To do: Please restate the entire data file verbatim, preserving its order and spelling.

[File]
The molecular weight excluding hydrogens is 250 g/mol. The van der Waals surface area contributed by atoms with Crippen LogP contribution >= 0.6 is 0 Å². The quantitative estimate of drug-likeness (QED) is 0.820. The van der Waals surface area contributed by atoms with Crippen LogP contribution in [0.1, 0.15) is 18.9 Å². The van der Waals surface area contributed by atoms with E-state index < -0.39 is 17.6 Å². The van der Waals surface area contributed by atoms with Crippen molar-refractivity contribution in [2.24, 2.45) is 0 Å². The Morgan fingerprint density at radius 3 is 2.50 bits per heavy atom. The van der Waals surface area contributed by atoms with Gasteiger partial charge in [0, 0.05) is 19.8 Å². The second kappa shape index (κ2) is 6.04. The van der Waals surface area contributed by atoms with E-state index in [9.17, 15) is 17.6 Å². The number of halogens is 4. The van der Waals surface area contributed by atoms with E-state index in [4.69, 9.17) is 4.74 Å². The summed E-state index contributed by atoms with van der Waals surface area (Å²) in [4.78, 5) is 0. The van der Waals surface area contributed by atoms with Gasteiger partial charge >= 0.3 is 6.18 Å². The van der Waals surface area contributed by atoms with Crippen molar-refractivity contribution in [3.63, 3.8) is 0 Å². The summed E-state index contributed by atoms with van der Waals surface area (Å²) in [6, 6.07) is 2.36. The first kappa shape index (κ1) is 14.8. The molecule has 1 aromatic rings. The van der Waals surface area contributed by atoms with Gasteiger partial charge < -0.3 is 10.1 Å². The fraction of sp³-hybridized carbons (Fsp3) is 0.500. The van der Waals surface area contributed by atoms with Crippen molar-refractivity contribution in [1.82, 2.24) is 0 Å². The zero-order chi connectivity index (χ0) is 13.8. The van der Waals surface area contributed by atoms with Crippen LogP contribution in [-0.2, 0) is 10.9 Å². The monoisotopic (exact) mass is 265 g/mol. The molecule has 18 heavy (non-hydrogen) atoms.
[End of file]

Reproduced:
The molecular weight excluding hydrogens is 250 g/mol. The van der Waals surface area contributed by atoms with Crippen LogP contribution >= 0.6 is 0 Å². The quantitative estimate of drug-likeness (QED) is 0.820. The van der Waals surface area contributed by atoms with Crippen LogP contribution in [0.1, 0.15) is 18.9 Å². The van der Waals surface area contributed by atoms with E-state index < -0.39 is 17.6 Å². The van der Waals surface area contributed by atoms with Crippen molar-refractivity contribution in [2.24, 2.45) is 0 Å². The Morgan fingerprint density at radius 3 is 2.50 bits per heavy atom. The van der Waals surface area contributed by atoms with Gasteiger partial charge in [0, 0.05) is 19.8 Å². The second kappa shape index (κ2) is 6.04. The van der Waals surface area contributed by atoms with E-state index in [9.17, 15) is 17.6 Å². The number of halogens is 4. The van der Waals surface area contributed by atoms with E-state index in [4.69, 9.17) is 4.74 Å². The summed E-state index contributed by atoms with van der Waals surface area (Å²) in [4.78, 5) is 0. The van der Waals surface area contributed by atoms with Gasteiger partial charge >= 0.3 is 6.18 Å². The van der Waals surface area contributed by atoms with Crippen molar-refractivity contribution in [3.63, 3.8) is 0 Å². The summed E-state index contributed by atoms with van der Waals surface area (Å²) in [6, 6.07) is 2.36. The first kappa shape index (κ1) is 14.8. The molecule has 1 aromatic rings. The van der Waals surface area contributed by atoms with Gasteiger partial charge < -0.3 is 10.1 Å². The fraction of sp³-hybridized carbons (Fsp3) is 0.500. The van der Waals surface area contributed by atoms with Crippen molar-refractivity contribution in [1.82, 2.24) is 0 Å². The zero-order chi connectivity index (χ0) is 13.8. The van der Waals surface area contributed by atoms with Crippen LogP contribution in [-0.2, 0) is 10.9 Å². The monoisotopic (exact) mass is 265 g/mol. The molecule has 18 heavy (non-hydrogen) atoms.